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For the world's 80 million displaced people, memories fade, but not hope

Syrian refugees Saleh Hammo (left) and his brother-in-law Mohammad Bwedani repair woodwork on a rooftop in Amman, Jordan. CBS/Amjad Tadros

Amman, Jordan — On a rooftop in the center of Jordan's capital, handymen Saleh Hammo and his brother-in-law Mohammad Bwedani are busy repairing woodwork. Eight years ago, both men escaped with their families from their hometown of Douma, in the countryside outside Damascus, Syria. Douma was the scene of some of the fiercest battles between Syrian rebels and forces loyal to Syrian President Bashar Assad.

"The destruction and my fear for my children's life made us escape to Jordan," Hammo tells CBS News. Thousands of Syrian refugees have returned home as the war has eased, but like many others, the brothers say they won't feel safe going home as long as Assad remains in power.

"I left my land, my house and my car behind," says Hammo. 

He has pictures on his phone of the three-storey building they lived in. Now it's just a pile of rubble.

What's left of Saleh Hammo's family home in Douma, Syria. Saleh Hammo

"Even if we go back to Douma, it won't feel like home again," he says. "Most of the people we knew there have left, too. For my 10-year-old son, Omar, home is now Amman."

Neither of the men had heard of World Refugee Day, which will be observed on Saturday. The day is promoted and observed every year by the UNHCR, the United Nations refugee agency.

This year, the UNHCR's annual Global Trends report said there are currently 80 million people around the world who have been forcefully displaced from their homes — people like Hammo and his family.

"That's about 1% of the world's population," UNHCR's Senior Communications Advisor for the Middle East and North Africa, Rula Amin, told CBS News, adding that "with fewer and fewer of those who flee able to return home, growth in displacement is far outstripping solutions."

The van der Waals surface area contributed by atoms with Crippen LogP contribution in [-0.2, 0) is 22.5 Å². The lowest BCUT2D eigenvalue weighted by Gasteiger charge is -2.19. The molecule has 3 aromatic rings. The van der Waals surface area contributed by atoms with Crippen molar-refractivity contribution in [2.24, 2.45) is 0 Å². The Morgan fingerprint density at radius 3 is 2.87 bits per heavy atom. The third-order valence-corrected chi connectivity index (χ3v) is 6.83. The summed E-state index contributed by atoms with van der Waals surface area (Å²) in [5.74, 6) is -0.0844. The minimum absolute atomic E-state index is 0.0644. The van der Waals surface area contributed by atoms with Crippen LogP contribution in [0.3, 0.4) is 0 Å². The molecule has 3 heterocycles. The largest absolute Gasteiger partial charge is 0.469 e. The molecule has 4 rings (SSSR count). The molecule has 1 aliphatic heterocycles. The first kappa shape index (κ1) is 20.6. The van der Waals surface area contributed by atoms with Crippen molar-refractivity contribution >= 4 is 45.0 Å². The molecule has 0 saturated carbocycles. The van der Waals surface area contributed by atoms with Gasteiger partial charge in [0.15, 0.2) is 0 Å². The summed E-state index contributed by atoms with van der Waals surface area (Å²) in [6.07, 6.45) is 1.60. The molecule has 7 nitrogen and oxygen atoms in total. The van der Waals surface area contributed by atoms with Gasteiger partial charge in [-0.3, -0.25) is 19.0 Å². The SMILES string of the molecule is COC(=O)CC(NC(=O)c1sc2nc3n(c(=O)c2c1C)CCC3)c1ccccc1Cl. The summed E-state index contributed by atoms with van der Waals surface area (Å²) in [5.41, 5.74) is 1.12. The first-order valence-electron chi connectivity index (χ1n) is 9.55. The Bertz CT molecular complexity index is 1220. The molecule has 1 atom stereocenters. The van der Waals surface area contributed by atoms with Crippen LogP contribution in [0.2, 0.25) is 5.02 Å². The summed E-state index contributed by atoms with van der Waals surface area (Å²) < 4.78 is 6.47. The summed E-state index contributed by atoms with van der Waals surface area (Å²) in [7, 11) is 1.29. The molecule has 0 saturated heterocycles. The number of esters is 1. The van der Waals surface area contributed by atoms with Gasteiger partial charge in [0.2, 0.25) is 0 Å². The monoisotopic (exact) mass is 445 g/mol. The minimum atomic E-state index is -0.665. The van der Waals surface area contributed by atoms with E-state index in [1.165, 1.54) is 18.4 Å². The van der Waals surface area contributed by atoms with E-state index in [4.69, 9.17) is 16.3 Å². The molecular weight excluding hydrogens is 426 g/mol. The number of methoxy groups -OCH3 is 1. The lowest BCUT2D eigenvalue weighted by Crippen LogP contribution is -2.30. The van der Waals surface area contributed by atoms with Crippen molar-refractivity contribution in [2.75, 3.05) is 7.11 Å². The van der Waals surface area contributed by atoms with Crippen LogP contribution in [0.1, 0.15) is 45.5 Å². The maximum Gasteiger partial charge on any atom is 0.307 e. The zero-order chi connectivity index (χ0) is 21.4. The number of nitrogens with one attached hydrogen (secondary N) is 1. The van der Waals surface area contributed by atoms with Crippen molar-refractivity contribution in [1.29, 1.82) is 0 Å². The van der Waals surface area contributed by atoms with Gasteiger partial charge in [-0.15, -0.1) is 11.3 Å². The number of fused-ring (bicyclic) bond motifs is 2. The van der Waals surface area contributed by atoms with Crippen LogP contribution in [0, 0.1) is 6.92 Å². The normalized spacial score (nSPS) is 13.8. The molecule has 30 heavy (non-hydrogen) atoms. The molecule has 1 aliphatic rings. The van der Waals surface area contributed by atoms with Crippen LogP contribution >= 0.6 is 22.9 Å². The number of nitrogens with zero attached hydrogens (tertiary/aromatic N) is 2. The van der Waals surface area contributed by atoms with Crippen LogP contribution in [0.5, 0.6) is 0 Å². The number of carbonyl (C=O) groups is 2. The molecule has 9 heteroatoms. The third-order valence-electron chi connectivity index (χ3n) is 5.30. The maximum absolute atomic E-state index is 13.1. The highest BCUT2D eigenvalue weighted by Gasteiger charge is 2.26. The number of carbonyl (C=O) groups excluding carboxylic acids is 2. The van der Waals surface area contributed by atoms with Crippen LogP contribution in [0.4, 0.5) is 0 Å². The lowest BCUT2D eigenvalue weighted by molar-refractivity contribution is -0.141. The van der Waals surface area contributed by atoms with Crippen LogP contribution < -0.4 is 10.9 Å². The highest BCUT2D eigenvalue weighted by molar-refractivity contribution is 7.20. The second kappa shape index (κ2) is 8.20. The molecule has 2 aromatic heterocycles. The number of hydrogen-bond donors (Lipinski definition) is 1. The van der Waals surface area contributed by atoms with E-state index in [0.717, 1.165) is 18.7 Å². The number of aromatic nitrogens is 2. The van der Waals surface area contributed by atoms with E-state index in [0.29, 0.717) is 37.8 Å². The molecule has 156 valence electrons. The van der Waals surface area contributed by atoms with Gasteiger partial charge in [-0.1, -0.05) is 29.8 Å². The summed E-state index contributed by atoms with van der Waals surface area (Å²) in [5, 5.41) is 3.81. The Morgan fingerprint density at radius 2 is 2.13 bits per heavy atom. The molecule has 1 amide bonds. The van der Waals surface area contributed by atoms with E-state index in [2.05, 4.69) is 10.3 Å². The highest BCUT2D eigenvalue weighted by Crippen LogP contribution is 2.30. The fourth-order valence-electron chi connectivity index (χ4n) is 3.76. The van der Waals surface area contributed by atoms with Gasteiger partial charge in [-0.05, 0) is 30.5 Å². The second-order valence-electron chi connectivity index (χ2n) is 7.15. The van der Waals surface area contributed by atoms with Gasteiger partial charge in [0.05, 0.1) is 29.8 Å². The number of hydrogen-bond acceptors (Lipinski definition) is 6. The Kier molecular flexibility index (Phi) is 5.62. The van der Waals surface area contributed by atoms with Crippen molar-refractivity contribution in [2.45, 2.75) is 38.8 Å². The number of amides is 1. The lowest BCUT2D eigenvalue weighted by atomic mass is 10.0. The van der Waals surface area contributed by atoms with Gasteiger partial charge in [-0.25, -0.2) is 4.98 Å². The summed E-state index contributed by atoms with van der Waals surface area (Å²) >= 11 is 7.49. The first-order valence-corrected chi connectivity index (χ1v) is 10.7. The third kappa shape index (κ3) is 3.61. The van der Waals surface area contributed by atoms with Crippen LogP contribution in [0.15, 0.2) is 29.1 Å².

The UNHCR report affirms that "the situation in Syria continues to drive the largest refugee crisis in the world. There remain over 5.5 million Syrian refugees registered in the main hosting countries — Turkey, Lebanon, Jordan, Iraq, and Egypt — of which over 2.6 million are children."

The war has left more than 6 million more Syrians internally displaced — forced to flee their homes but still sheltering inside their country. In total, Syrians make up a sixth of the world's displaced population.

"Jordan continues to host the second-highest number of refugees per capita globally," notes the UNHCR report. The kingdom has offered refuge to millions of people escaping almost every regional conflict for decades, from the 1948 and 1967 Arab-Israeli wars to the wars in Lebanon, Iraq, and, most recently, Syria.

Syrian refugees selling organs to survive 00:34

On the west side of Amman, Mohammed al-Otaibi is visiting his cousin Rizq in a quiet middle-class suburb. Over an early family dinner, they discuss COVID-19, Middle East politics, and international conspiracy theories.

Like Salah and Mohammed, the Otaibis are refugees. They hadn't heard of World Refugee Day either.

After the first Arab-Israeli war in 1948, the Otaibi cousins fled their village near what had been the Palestinian town of Khudeira. Since then it has been the Israeli city of Hadera. They were barely teenagers when they were forced from their homeland 72 years ago.

Their memories of escape aren't as vivid as those of the Syrian refugees, but they can still recall their exodus to the West Bank, then to Jordan, and finally to Kuwait, where they spent most of their lives. Both ended up in Jordan after Saddam Hussein's invasion of Kuwait in 1990.

"We still have the keys and land deeds for our houses back in Palestine," says Rizq al-Otaibi.

Mohammed al-Otaibi (right) visits his cousin Rizq for dinner in Amman, Jordan. Both men are Palestinian refugees who fled their homes in what is now Israel in 1948. CBS/Andrea Polia

Even at his advanced age, Mohammed al-Otaibi hasn't accepted the fact that his life will likely end here, in Jordan. They know their old homes have been largely destroyed, but he says, "as long as we have the keys, we will pass them on to our children, and our children's children."

The UNHCR report says "millions of refugees around the world live with little hope of ever returning home."

Neither the Otaibis nor the relative newcomers from Syria are ready to let go of that hope yet.

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